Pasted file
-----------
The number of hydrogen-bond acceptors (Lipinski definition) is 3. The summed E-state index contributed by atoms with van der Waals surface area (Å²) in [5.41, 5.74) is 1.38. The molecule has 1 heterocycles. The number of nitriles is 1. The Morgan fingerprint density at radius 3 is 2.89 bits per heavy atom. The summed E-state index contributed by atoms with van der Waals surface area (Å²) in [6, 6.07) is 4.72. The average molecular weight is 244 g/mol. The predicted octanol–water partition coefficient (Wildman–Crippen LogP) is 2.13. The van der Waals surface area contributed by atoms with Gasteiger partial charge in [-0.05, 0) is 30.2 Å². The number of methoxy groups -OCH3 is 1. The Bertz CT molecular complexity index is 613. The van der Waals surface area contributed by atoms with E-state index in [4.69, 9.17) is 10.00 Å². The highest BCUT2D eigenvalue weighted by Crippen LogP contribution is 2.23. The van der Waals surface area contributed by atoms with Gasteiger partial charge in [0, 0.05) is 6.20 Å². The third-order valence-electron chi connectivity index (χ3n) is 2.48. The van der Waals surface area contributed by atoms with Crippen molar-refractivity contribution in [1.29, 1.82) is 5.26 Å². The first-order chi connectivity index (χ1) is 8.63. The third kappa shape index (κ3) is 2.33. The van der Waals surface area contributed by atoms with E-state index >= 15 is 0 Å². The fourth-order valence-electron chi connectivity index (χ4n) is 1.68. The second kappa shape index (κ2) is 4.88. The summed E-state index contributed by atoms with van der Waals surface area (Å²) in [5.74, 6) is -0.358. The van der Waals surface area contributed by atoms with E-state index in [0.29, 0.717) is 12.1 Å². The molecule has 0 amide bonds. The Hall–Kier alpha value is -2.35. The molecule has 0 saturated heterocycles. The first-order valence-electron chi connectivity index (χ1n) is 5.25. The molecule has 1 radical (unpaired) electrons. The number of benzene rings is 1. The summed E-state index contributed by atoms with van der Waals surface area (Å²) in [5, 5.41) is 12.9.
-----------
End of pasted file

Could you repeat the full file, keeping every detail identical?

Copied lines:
The number of hydrogen-bond acceptors (Lipinski definition) is 3. The summed E-state index contributed by atoms with van der Waals surface area (Å²) in [5.41, 5.74) is 1.38. The molecule has 1 heterocycles. The number of nitriles is 1. The Morgan fingerprint density at radius 3 is 2.89 bits per heavy atom. The summed E-state index contributed by atoms with van der Waals surface area (Å²) in [6, 6.07) is 4.72. The average molecular weight is 244 g/mol. The predicted octanol–water partition coefficient (Wildman–Crippen LogP) is 2.13. The van der Waals surface area contributed by atoms with Gasteiger partial charge in [-0.05, 0) is 30.2 Å². The number of methoxy groups -OCH3 is 1. The Bertz CT molecular complexity index is 613. The van der Waals surface area contributed by atoms with E-state index in [4.69, 9.17) is 10.00 Å². The highest BCUT2D eigenvalue weighted by Crippen LogP contribution is 2.23. The van der Waals surface area contributed by atoms with Gasteiger partial charge in [0, 0.05) is 6.20 Å². The third-order valence-electron chi connectivity index (χ3n) is 2.48. The van der Waals surface area contributed by atoms with Crippen molar-refractivity contribution in [1.29, 1.82) is 5.26 Å². The first-order chi connectivity index (χ1) is 8.63. The third kappa shape index (κ3) is 2.33. The van der Waals surface area contributed by atoms with E-state index >= 15 is 0 Å². The fourth-order valence-electron chi connectivity index (χ4n) is 1.68. The second kappa shape index (κ2) is 4.88. The summed E-state index contributed by atoms with van der Waals surface area (Å²) in [5.74, 6) is -0.358. The van der Waals surface area contributed by atoms with E-state index in [0.29, 0.717) is 12.1 Å². The molecule has 0 amide bonds. The Hall–Kier alpha value is -2.35. The molecule has 0 saturated heterocycles. The first-order valence-electron chi connectivity index (χ1n) is 5.25. The molecule has 1 radical (unpaired) electrons. The number of benzene rings is 1. The summed E-state index contributed by atoms with van der Waals surface area (Å²) in [5, 5.41) is 12.9.